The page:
Jeffrey Krilla, Deputy Assistant Secretary for Democracy, Human Rights and Labor writes about the current crisis in Burma.
For two weeks, I, along with the rest of the international community, have been mesmerized by the images of brave Burmese monks and their supporters that have been streaming in to TV stations, flashed over the internet, and posted on blogs the world over. The thin saffron robes worn by the peacefully marching monks stood in vivid contrast to the hard riot shields held up by the riot police. Their example has inspired us—from world leaders making statements of support at the United Nations to ordinary citizens taking to the streets in solidarity in the Philippines.
Until recently, savvy bloggers and citizens armed with only camera phones and the Internet were able to capture riveting footage. They helped to mobilize and unite the democracy demonstrators and also became the eyes and ears of the world.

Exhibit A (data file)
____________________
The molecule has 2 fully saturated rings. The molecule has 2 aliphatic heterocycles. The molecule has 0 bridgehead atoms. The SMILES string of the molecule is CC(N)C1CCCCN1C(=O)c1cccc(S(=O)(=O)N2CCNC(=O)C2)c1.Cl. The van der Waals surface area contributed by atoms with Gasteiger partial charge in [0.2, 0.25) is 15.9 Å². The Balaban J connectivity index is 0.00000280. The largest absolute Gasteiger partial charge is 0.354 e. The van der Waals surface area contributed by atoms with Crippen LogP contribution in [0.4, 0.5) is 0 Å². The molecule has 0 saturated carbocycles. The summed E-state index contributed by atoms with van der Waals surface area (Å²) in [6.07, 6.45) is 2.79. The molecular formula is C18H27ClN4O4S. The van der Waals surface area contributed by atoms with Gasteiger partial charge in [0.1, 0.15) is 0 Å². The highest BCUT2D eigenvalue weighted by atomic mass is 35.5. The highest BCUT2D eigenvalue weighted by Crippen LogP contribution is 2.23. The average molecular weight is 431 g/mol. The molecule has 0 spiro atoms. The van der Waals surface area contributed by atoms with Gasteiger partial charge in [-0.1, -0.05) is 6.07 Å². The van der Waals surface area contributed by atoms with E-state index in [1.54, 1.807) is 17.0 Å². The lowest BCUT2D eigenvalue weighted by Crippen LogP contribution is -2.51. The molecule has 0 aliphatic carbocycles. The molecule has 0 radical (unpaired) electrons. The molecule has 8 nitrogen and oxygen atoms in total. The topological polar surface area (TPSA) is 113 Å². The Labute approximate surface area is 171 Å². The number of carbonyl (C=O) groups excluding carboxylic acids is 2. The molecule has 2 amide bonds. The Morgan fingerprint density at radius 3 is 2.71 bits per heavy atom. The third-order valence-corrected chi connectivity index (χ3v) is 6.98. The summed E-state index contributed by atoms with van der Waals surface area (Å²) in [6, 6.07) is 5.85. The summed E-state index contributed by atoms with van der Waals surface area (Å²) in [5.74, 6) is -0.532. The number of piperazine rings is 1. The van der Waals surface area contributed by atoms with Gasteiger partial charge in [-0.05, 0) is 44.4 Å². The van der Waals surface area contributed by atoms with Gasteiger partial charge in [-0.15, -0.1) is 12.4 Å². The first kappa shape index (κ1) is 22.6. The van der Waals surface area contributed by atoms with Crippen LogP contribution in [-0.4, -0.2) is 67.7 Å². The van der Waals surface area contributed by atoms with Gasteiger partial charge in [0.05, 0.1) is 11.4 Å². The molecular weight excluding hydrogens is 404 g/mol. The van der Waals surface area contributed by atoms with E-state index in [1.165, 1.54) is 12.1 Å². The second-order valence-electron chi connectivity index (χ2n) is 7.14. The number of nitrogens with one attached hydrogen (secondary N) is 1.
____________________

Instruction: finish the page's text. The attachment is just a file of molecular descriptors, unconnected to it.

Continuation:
In the past few days, we’ve started seeing reports that the military junta is severely restricting the internet. As one of the leads on the Secretary's Global Internet Freedom Taskforce, I find these reports particularly disturbing. Internet freedom is the 21st Century’s battleground for freedom of expression. This Taskforce, made up of State Department officials, coordinates efforts to pressure governments to allow the media and democracy advocates across the globe free access to the web.
The Internet is a powerful force for freedom around the world, shedding light on human rights abuses and helping to create the free flow of information crucial to democratic development. We must work to preserve and protect this tool as an essential instrument for freedom of expression.